14 May 2015 – Once again, excessive wheel slippage prevented MSL from driving as far as planned, so the tactical team decided to take a break from driving to allow various options to be studied in more detail. The rover is tilted 21 degrees, the highest tilt of the mission so far, on the flank of a small ridge. The vehicle is high enough on the ridge that the terrain to the southwest is visible in Sol 984 Navcam images, allowing more complete evaluation of a traverse in that direction.

The Sol 985 plan includes ChemCam observations of a nearby rock called “Una” to test the newly-installed ChemCam autofocus software. Of course we are hoping this test goes well and that ChemCam will return to more normal operations soon. Mastcam will also observe Una, as well as the ripples and small rocks near the rover, and outcrops toward the south. The usual atmospheric monitoring observations round out the plan.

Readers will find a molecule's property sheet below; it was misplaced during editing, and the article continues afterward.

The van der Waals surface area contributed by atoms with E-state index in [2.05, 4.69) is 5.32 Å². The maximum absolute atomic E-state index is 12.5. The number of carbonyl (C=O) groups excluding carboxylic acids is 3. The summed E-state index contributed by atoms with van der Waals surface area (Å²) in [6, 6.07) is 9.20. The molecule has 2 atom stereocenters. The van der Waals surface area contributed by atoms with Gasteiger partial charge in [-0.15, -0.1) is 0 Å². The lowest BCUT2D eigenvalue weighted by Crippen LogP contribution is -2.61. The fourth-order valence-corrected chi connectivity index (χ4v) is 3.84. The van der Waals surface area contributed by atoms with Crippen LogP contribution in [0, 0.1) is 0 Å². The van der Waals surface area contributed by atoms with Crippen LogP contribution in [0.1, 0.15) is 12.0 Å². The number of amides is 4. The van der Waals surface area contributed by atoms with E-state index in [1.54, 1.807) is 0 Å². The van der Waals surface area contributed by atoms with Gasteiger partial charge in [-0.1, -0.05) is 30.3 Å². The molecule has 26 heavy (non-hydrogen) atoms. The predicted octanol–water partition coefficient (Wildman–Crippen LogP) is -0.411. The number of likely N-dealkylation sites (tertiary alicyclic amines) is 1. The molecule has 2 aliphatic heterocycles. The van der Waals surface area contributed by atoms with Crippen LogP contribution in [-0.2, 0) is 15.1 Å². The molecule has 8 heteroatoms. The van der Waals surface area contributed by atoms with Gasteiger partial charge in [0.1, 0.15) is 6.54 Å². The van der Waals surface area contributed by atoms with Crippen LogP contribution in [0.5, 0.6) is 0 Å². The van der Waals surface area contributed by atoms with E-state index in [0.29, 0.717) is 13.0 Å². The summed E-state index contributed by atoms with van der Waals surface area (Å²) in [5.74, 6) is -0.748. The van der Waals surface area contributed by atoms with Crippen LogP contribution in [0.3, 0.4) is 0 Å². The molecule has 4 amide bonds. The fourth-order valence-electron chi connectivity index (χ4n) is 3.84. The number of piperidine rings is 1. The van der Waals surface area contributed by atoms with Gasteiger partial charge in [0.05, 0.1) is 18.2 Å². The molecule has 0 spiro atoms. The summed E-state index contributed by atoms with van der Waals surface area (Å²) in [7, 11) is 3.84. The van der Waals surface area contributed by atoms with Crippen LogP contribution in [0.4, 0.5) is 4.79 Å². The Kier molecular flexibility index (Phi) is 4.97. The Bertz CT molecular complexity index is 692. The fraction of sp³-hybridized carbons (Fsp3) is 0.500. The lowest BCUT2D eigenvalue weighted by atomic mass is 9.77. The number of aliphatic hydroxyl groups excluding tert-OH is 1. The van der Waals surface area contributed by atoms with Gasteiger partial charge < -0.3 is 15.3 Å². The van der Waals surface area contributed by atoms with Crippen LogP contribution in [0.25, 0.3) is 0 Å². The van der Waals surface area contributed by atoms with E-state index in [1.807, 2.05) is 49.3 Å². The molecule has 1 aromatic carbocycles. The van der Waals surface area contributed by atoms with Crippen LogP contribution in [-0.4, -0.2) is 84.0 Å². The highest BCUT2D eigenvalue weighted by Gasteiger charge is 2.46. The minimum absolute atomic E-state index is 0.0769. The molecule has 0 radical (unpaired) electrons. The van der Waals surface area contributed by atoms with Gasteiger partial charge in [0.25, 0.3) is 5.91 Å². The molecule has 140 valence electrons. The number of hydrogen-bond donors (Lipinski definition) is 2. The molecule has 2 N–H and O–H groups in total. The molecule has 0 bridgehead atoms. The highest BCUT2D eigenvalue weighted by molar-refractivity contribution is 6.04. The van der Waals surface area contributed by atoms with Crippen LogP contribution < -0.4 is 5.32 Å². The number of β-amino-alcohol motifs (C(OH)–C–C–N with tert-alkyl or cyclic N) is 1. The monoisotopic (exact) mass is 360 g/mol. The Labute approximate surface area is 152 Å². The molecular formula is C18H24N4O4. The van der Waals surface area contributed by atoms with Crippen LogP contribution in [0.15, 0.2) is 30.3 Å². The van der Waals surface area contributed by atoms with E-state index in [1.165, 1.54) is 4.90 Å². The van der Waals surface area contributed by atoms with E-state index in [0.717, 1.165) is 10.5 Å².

Ken Herkenhoff is a ChemCam RMI specialist. An archive of Ken’s past updates can be read at http://astrogeology.usgs.gov/news/.

Dates of planned rover activities described in these reports are subject to change due to a variety of factors related to the Martian environment, communication relays and rover status.

Ken’s Sol 984 Update: Slippery Sand

NLB_484760343EDR_S0471632NCAM00261M_

13 May 2015 – The MSL tactical team took a day off yesterday to allow Earth and Mars time to synch up; planning is no longer restricted and we will be working every day the rest of this week (including Saturday). Despite efforts to avoid sandy areas, the Sol 983 drive stopped short when the rover detected that it was slipping too much. So after taking some Mastcam images of the areas that are being considered for upcoming contact science, the rover will back up and drive around the sand and up onto a low ridge to the southwest of our current location. The slopes on the flank of the ridge are steeper than those that the rover has traversed before, but it will probably be easier to climb them than to drive across the sandy ripples. Overnight, CheMin will perform an instrument calibration activity.